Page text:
Author: John Harte, Advisory Member of the Chairman’s Network and Managing Partner of Integrity Governance, which serves boards around the world
6 Oct 2020
The pandemic has fundamentally challenged assumptions, business plans and our views of business risks, rewards and opportunities. The impact of a health crisis that threatens to become the worst economic depression since World War Two is making boards of corporate directors nervous.
Some boards are embracing the challenge while others are uncomfortable as their cosy pre-retirement plan of serving on boards has just become far riskier and demanding than they ever expected. The assumptions around risks are being challenged in unforeseen ways.
The really good boards with high performing CEOs and managers have trusted management. These boards have stayed out of operational issues; using the time and opportunity created by COVID to focus on strategy and risk while assisting their CEOs with wise counsel and support
Yet, even before COVID, PWC’s 2018 CEO Success Study showed that “turnover among CEOs at the world’s 2,500 largest companies soared to a record 17.5% in 2018.” Now in a post-COVID world CEOs are under greater scrutiny than ever as boards grapple with gaining the best return for the risk being taken with the company’s capital, and in a world of increased uncertainty, changed opportunities, disruptive events and new technology. Some businesses will thrive in the new world while some will not – boards need to have confidence that CEOs can understand, respond and lead in times of change.
It is crucial that CEOs build a strong and healthy relationship with their board so they can manage their board during turbulent times, to achieve alignment and success. In this article, European CEO outlines its top five tips to help CEOs gain the best from their board in these different times.
Create clear expectations
The relationship between the board and the CEO is based on trust and respect. Take the time to talk with the board to ensure that you and your board have the same expectations. What will success and good performance look like in these different times? Clarify assumptions and recognise that clear, mutually agreed expectations between board and CEO are a recipe for success just as assumption and guess work may lead to disaster.
Work on a ‘no surprises’ basis
Surprises should be reserved for infatuated lovers and children; they have no place in the boardroom let alone in an effective relationship between the board and the CEO. Work on a ‘no surprises’ basis with your board. Be accountable for working this way and hold your board accountable for reciprocating the trust.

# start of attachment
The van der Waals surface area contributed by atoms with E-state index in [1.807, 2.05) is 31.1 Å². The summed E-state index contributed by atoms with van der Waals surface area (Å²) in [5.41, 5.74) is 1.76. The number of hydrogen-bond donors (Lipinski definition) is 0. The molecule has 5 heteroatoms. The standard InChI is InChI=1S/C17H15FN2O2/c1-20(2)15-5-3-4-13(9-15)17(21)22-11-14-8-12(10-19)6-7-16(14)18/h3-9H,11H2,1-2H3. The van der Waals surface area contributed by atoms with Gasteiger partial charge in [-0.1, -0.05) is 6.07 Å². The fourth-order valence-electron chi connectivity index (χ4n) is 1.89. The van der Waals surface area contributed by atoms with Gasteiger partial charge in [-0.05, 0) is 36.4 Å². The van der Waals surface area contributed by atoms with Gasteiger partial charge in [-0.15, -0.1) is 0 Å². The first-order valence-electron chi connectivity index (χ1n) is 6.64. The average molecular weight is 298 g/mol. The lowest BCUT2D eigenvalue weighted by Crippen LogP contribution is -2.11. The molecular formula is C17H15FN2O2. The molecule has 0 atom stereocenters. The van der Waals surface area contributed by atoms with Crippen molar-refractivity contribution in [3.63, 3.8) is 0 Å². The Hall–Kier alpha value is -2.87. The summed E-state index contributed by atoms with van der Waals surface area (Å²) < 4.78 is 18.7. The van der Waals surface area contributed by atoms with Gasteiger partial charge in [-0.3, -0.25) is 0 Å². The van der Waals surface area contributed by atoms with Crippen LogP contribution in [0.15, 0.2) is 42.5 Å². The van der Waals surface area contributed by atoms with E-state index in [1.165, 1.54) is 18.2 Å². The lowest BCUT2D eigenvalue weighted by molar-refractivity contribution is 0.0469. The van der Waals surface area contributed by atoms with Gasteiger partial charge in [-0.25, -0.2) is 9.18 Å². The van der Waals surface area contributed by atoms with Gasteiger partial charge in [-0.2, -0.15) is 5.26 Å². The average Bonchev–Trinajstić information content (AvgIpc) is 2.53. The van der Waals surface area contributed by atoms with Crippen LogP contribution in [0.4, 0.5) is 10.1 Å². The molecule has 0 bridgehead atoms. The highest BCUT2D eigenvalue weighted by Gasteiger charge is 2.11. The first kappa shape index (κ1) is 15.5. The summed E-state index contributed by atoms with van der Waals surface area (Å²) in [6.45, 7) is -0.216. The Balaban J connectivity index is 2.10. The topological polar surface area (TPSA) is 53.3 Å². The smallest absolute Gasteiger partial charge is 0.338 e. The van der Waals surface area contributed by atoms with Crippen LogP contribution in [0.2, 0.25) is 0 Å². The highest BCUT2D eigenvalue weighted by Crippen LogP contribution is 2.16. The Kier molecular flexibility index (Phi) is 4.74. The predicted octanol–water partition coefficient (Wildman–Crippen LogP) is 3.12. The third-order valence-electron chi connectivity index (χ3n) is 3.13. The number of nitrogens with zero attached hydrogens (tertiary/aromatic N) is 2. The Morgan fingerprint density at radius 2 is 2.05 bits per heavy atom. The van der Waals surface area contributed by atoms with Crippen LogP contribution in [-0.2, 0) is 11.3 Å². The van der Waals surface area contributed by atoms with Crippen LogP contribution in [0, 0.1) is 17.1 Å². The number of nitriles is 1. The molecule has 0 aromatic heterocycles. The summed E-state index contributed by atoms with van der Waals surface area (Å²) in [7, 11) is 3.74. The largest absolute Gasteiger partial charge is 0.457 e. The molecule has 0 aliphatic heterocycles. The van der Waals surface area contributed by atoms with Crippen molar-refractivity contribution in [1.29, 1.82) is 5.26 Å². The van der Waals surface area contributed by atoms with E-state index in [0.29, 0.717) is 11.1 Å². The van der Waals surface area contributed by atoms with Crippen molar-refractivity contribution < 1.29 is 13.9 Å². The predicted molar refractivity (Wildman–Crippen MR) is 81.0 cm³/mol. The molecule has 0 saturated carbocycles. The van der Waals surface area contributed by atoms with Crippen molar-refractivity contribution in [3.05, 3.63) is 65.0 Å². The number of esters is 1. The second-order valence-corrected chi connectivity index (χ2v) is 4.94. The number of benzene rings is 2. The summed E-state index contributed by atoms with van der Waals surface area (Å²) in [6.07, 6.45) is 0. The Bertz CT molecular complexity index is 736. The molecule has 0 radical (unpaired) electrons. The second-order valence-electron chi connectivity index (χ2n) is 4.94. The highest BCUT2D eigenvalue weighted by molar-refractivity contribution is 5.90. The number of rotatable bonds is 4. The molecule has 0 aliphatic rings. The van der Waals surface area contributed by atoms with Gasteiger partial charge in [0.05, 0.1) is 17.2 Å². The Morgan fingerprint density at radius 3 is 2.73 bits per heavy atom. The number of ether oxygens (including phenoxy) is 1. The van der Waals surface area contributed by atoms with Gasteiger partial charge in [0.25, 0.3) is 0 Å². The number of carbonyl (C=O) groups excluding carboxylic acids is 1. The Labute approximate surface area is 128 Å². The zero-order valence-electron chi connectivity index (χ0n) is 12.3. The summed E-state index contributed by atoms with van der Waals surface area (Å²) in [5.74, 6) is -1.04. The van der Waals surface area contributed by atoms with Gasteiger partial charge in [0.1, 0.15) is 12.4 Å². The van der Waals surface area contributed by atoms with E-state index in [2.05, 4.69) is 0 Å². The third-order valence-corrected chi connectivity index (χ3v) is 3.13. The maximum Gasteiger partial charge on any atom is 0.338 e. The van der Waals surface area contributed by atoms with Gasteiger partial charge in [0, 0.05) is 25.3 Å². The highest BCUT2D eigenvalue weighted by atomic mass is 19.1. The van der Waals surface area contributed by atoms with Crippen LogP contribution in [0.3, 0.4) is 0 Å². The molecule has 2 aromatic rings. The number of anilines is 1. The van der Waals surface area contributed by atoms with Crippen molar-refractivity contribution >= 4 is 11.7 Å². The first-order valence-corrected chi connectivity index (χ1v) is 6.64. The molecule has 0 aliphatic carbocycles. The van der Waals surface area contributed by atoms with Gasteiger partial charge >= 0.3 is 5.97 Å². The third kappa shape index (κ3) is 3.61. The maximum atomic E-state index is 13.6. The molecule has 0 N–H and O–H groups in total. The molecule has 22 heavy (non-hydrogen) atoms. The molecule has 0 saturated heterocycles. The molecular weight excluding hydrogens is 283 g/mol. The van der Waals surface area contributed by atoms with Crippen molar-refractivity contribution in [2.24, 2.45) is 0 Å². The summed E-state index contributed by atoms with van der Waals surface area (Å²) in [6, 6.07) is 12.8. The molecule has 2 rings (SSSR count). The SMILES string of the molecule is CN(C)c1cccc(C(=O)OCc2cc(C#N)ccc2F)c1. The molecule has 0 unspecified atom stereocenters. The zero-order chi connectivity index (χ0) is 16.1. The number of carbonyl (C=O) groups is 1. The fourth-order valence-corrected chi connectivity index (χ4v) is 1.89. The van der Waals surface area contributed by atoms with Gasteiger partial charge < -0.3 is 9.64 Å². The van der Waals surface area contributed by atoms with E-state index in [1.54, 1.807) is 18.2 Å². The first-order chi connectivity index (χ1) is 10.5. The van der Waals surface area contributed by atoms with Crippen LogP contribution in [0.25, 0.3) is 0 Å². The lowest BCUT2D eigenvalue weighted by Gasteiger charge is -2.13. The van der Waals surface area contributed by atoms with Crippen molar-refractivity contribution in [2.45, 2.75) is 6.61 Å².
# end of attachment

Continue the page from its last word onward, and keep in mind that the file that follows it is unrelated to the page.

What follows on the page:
Be willing to field and to ask the tough questions
In a world of change and disruption you must be able to challenge and be seen to challenge assumptions and ask the tough questions about the business, its strategy and performance. CEOs need to be the leading light and, if you as leader of the company aren’t demonstrating leadership by asking those hard-hitting questions of the business, then fully expect the board to be asking them of you and questioning your leadership.
It’s all about the people
Our initial response to the COVID crisis was around the safety of our staff, customers and stakeholders. The initial focus on physical wellbeing has broadened to address the negative impact that this crisis is having on the mental health and wellbeing of our people. The COVID crisis has shown that some CEOs are guiding lights while some are simply lights. Think about your people, the strength of your top team. Think about the need to generate confidence and credibility with the board that you and your team have the bench strength to win in a world of different opportunities. Businesses are generating and destroying trust with the way they respond to COVID and work with their people. Mistakes made at this time will sear the culture of organisations and trust in boards and CEOs. Trust, honesty and openness through clear and regular communication with your board is critical.
Don’t waste a crisis
Necessity is the mother of invention. The need to move fast and break things in order to adapt and respond to a health and economic shock has heightened the pace of innovation. Successful CEOs have demonstrated a willingness to cut through inertia and make changes that will enable their businesses to move from survival to thriving in a different world. Think about what’s working well and what is no longer working. Bring you board on the journey of the changes to people, processes, tools and technology that will enable your business to thrive under your leadership.